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This piece, set during World War I, highlights the beauty of unlikely friendships and fellowship. It is a British soldier’s letter to his sister on how all enmity was forgotten as British and German soldiers celebrated Christmas together.
The letter was written on 25th December, 1914. The soldier, Tom narrates the story of his Christmas Eve that he celebrated while on war in France, in a letter to his sister. Had he not been there and seen it happen, he would never believe. The German and English soldiers celebrated the spirit of Christmas together, and put aside their rivalry.
The first battle has caused so much destruction of life, that both parties had to wait for more soldiers to arrive. However, this waiting was not easy as the soldier was worried about surprise explosions during the night and getting shot during the day. The soldiers lived in trenches and when it rained, their shelters were flooded. Tom shared the problems that arose because of the rains.
The soldier shared that their first trench was only fifty yards, he wondered how the Germans handled the flood situation. Between them laid No Man’s Land, bordered on both sides by barbed wire – yet they were close enough and sometimes Tom heard their voices. Tom said that although he hated the Germans when they killed his friends, other times they joked about the Germans and felt that they all shared something in common.
On the morning of Christmas Eve, the soldiers had their first snowfall. Everything turned white with frost and prepared the perfect Christmas weather. That day there was little firing from both sides and when it was nighttime, the shooting stopped entirely. This was the first time in months that there was complete silence on both sides.
The British soldiers hoped for a peaceful holiday but did not count on it as they had been told to be prepared for a surprise attack. Tom was asleep in his dugout when his friend John woke him up and asked him to see what the Germans were doing. Tom grabbed his rifle and went out but was surprised to see that the Germans were only putting Christmas lights along the German line.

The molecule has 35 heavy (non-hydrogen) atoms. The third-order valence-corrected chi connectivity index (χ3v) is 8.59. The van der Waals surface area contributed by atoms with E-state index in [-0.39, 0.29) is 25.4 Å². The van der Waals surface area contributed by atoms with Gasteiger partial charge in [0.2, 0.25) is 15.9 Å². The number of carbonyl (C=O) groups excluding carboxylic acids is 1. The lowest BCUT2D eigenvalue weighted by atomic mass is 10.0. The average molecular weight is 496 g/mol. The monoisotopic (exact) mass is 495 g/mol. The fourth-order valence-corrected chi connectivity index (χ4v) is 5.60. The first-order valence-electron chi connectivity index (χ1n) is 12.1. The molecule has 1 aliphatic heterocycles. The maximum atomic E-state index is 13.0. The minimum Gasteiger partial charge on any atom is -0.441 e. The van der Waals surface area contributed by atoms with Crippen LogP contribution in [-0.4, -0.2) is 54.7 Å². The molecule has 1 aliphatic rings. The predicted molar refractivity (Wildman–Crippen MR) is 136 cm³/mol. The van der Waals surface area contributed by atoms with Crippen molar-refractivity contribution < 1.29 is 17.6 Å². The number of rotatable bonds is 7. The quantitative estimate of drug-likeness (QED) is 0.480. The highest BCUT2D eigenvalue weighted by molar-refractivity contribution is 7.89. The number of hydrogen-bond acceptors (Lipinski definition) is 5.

The Germans decorated Christmas trees in front of their trenches and sang the carol ‘Silent Night, Holy Night’ in German. After the Germans completed the song the British soldiers clapped for them and they too sang their own version in English. When this one ended, the Germans started singing another one.
Both the teams started singing together until the Germans invited the English to the side and said that if the English don’t shoot the Germans would also not shoot. the English were very surprised to hear this and one of them jokingly invited the Germans. To their astonishment, two German soldiers actually came over to the English side.
The officers of both groups talked and it was mutually decided to stop shooting until next midnight. Soon there were over 100 soldiers and officers of both sides shaking hands with each other in No Man’s Land. A bonfire was built and all of them sat around it and chatted. Tom wondered why fewer Britishers knew German and more Germans knew English, so he asked one of them and learned that many Germans had previously worked in England.
Food, badges and buttons were exchanged between the English and German soldiers. Tom traded his jack knife for a leather equipment belt. They ended their singing session with the song ‘Auld Lang Syne’ and discussed football. Then they left with promises to meet again tomorrow.
Just as Tom was returning to the trenches an older German soldier clutched his arm and asked him why they could not just have peace and go back home. This put Tom in thought. In the letter Tom asked his sister if there has ever been such a Christmas Eve in all history where two enemies befriended each other for Christmas’ sake. He said that it did not change anything for the soldiers. The soldiers may be decent people but they only follow orders.
Tom concluded the letter wondering what would happen if the spirit shown there were caught by the nations of the world. Disputes may arise but what if their leaders were to offer good wishes in place of warnings; songs in place of insults; gifts in place of reprisals? Would not all wars end at once? All nations say they want peace. Yet on this Christmas morning, he wondered if they wanted it quite enough.
The letter is a very sweet reminder to maintain peace and harmony. It gives an insight into a soldier’s emotions and sacrifices. It makes one wonder why we need violence and do we really need it? It reminds the readers that we can always put aside our differences and come together to celebrate the festivals. If we can put aside our differences for a while, why can we not end them all together with peace? The letter highlights the importance of good friendly behaviour even with one’s rival.